Hardwick Squash and Pumpkin Festival

Welcome banner - Squash and Pumpkin FestivalAfter what felt like weeks of constant rain, the sun broke through and we made our way across the other side of the Thames Valley to feel the warmth on our faces and to visit Tolhurst Organic Produce’s annual Squash and Pumpkin Festival, set in their farm in the Victorian Walled Gardens of the Hardwick Estate.

Thames ValleyWe sat in the sun on the valley sides and drank locally brewed beer, ate locally grown foods, admired the most magnificent array of squashes and enjoyed some local bands.

Local beerThe Tiny Overlord practiced some serious toddling.

Toddling on the farmAnd we explored the farm. I often underestimate how much food is frown locally. Maybe I often mistakenly (or lazily) assume that we must rely on big supermarkets for our food. But these fields were bustling with tasty things to eat. I really want us to try to eat more seasonally, at least, and support more local growers like Tolhurst. Fresh, tasty and surely better for all of us? I am inspired.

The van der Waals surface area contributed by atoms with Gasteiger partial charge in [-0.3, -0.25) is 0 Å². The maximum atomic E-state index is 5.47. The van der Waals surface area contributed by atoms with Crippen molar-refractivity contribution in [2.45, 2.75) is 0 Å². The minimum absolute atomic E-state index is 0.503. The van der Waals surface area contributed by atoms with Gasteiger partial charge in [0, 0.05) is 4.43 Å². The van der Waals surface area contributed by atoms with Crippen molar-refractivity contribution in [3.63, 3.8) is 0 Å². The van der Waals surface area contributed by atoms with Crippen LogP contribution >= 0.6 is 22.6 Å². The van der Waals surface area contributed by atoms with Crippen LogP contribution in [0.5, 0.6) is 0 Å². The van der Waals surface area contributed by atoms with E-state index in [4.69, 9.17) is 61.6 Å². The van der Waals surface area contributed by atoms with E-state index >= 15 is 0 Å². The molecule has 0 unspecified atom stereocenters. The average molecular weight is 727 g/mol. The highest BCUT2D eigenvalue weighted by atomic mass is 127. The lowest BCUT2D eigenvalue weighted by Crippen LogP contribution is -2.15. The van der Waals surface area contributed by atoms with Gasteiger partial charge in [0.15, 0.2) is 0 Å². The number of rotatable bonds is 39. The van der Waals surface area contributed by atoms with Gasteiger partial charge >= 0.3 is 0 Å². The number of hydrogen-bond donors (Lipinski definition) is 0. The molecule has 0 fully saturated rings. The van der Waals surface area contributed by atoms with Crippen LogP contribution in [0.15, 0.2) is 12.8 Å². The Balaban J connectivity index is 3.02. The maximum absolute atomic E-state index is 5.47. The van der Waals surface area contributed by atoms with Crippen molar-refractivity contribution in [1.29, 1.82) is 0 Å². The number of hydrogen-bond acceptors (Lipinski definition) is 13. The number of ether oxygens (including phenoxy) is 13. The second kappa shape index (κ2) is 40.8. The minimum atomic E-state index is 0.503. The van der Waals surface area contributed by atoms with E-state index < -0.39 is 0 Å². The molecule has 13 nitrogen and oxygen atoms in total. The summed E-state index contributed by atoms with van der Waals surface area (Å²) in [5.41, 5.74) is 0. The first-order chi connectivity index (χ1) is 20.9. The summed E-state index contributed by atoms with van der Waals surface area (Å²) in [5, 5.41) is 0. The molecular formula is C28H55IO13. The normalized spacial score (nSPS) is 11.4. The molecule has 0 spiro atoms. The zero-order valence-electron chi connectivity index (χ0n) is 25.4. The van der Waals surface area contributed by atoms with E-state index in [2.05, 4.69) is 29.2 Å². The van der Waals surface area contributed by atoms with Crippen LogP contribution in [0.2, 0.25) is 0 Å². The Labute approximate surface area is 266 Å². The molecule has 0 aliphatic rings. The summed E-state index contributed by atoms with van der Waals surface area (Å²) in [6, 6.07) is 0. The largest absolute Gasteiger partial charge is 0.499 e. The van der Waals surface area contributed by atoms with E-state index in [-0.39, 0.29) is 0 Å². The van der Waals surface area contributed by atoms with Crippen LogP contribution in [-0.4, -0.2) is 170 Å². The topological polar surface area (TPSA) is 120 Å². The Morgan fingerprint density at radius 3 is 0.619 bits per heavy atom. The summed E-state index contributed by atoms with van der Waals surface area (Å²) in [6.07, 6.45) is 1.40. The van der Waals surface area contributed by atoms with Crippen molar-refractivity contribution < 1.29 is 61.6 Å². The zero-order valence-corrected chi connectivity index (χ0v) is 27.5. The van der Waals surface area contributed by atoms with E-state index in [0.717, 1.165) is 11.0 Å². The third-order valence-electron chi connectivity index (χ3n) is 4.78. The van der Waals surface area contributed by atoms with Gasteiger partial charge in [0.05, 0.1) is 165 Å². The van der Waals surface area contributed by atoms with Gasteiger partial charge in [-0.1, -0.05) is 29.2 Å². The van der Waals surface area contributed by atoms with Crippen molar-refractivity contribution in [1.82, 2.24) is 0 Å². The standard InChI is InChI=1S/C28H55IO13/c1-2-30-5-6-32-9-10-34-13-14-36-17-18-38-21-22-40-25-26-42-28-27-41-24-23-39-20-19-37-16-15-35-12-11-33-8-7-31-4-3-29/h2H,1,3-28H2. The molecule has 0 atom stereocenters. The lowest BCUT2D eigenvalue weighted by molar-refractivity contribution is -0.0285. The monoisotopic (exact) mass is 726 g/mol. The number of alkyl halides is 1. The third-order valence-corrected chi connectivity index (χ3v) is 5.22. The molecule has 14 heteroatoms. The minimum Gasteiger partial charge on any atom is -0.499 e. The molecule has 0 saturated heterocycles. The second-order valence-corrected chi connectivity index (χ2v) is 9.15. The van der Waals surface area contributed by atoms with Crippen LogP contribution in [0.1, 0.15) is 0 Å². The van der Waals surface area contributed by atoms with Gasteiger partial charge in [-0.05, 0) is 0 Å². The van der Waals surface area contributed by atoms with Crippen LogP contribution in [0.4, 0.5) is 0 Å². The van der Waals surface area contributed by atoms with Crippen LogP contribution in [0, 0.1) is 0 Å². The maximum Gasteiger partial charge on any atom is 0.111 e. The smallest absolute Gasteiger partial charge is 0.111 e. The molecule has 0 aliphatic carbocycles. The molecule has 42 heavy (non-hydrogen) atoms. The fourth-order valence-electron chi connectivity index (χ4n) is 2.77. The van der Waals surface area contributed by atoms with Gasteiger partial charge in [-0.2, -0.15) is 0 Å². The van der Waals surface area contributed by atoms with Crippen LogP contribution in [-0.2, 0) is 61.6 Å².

Tolhurst Organic FarmThe festival was a real joy. I’m not too fond of commercial Halloween, but this festival felt like a proper celebration of the seasons – of truly appreciating what comes from the ground and the passing of that growing season to the winter. Do I sound like a hippy? Maybe. But good food, beer and music in a beautiful setting floats my boat far more than ‘trick or treat’.



Looking at the veggie patch, this year’s big plans for growing haven’t quite panned out as I thought they might back in January, I wanted to grow our Christmas dinner, instead I grew a baby. The only people that have been dining out on the content of our garden are the Thames Valley’s slugs and snails.

Purple Brussel Sprout

Thames Valley Snails – Very fond of sprouts

I’ve always had plans for our outdoors space – daydreams of an urban very very small holding. Being self sufficient. Ish… But the arrival of Tiny Overlord has made me even more determined to make our garden a positive place. He might only be six weeks old but I want to try a create somewhere where he can forge a good relationship with nature, where he can see food grow, where we can all grow, as a family.

Rainbow Chard

Proof that Rainbow Chard will survive anywhere

So we are starting small, doing some tidying and mulching, planting daffs and getting ready for the spring. Next year, 2014, our little patch of land might be the place to manifest some little dreams.